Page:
On Simplifying

When you come into our house you are likely to notice two things right away: the first is that there are WAY too many pairs of footwear for the mere three people who live there (especially now that no one is actually going anywhere) and the second (if you can draw your eyes upward away from the jumble of shoes and boots in the hallway) might just be the wooden sign that hangs over the entrance to the main part of our home. Painted black it reads, simply, Simplify. I spotted it in a stationery store in Westdale about twelve or so years ago and it really resonated. At the time, our kids were 8 and 11, and it seemed as though our lives were anything but simple. There were so many things to navigate with school, extra-curriculars, the boys’ social lives, our own lives and hobbies, our ageing parents and their health concerns, etc. etc. etc. If you have lived that sort of life or are living it now, you likely know just what I’m talking about. It’s often chaotic trying to juggle it all without things smashing to the ground around you and every day where all the balls manage to stay in the air is a successful one, worthy of high-fives for all involved and celebratory dessert.

And so this sign in all its simplistic splendour really spoke to me as something that was, if not completely attainable at the time, at least something to strive toward. Simplify, it said. OK! I said. Let’s give it a shot.

I didn’t buy it that day but it did turn up under the Christmas tree later in the year, a gift – more like a challenge, probably – from my mother, the queen of simplification, the woman who hated clutter, who disapproved of “stuff” for stuff’s sake; who had all the boxes in her attic labelled so when we eventually had to clear out the house to sell it after she died, we knew precisely what was in each box. It took us just 30 minutes to clear out the entire attic. Unreal.

The Simplify sign spoke to me less about clutter and stuff (although yes, that was definitely part of it) but I also looked to it for a reminder that life doesn’t have to be as complicated as we often make it. Some parts are complex by default, of course, but some can be controlled. Was I overcommitting myself? Double-booking myself? Burning the candle at both ends as a result? Absolutely I was. Was I spending time with and energy on toxic people? Unfortunately, yes to that as well. Did I stop doing any of those things once the whimsical wooden sign came into my life? Not entirely. But it did, daily, remind me that there are things I can control, things that that I could say no in order to make my world a little less complicated, and in time I would start to make some of those changes to do just that.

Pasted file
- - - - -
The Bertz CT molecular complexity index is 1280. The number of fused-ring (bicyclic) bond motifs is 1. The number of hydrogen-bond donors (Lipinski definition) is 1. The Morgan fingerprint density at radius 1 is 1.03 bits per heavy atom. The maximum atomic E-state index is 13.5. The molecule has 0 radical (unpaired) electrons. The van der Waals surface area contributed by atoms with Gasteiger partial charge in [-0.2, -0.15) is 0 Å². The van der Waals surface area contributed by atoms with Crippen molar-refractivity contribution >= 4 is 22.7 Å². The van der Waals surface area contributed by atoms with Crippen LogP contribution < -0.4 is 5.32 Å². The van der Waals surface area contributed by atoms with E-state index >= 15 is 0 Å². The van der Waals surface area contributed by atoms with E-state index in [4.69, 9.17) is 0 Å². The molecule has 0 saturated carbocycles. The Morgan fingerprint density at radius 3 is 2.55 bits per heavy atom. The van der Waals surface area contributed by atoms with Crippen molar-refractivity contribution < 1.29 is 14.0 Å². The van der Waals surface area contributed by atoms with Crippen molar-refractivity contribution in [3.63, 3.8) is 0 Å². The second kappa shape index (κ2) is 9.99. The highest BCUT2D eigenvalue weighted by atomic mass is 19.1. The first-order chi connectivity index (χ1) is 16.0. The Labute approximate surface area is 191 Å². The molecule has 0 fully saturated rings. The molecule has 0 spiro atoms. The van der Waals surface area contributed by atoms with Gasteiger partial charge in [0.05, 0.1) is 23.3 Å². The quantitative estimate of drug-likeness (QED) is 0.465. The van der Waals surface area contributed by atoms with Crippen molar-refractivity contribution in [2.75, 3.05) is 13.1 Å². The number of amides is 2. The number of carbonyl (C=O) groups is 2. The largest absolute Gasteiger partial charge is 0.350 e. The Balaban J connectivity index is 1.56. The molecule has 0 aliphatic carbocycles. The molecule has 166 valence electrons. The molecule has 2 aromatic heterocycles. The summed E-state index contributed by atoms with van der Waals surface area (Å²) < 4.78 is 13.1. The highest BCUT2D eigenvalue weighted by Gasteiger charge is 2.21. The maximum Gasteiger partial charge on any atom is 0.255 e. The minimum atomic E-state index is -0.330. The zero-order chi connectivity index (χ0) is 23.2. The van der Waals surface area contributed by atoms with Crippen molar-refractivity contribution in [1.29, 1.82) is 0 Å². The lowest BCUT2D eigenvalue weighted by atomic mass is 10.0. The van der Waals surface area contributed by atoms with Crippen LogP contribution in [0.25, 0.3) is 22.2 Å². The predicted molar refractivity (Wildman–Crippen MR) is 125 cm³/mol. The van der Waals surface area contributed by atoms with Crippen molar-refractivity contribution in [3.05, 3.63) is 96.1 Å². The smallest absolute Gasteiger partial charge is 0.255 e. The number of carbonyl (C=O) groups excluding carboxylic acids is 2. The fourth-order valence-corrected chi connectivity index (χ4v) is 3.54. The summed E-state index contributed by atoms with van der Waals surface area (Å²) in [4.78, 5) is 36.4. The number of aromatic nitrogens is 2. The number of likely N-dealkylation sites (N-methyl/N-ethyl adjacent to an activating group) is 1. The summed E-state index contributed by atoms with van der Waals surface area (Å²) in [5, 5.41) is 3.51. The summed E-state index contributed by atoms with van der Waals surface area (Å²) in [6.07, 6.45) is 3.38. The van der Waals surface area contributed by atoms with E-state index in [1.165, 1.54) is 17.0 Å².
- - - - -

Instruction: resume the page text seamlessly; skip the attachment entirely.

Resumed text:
Just over 10 years ago when we were clearing out my mother’s extremely well-organized home, there were certain things I couldn’t get rid of. Ok, there were a lot of things I couldn’t get rid of. In cars and vans of family and friends we brought these things to our home and stored them in the attic. Chairs. Tables. Clothes. Photo albums and framed photos. To be clear, we did donate or give away a lot, but there were some items I couldn’t bear to see gone. And even as I was making my 97th trip to the attic with some knickknack or other I could hear my mother’s voice “Elizabeth, why on earth are you keeping this?!” but it’s what I had to do at the time. “I’ll sort it out eventually,” I said to her voice.

My cousin brought a chair in from her car and nodded up at the black wooden sign hanging over the doorway and laughed, “Funny how that says Simplify, and here we are with…all this. The opposite of simplify!” I ignored her and pointed, “That goes in the living room. Please.”

Ten years later much of the stuff I brought home has been used by us or rehomed or donated, but a lot still remains. In the other areas of simplification I have been much more successful, and I am quite proud of this. I do find my life less chaotic overall (global pandemic notwithstanding) and I’m no longer willing to do much too much. I call that ageing out of FOMO, the fear of missing out and embracing JOMO, the joy of missing out.

Just last week we began tackling (sometimes literally!) the things in the attic and while it is going to be a very long process to eliminate many years of overaccumulation of stuff, progress is definitely being made and I finally feel as though I can look up at that pretty little sign without guilt.

Simplify. Yes, I tell it. We are. We’re trying. We’re getting there.

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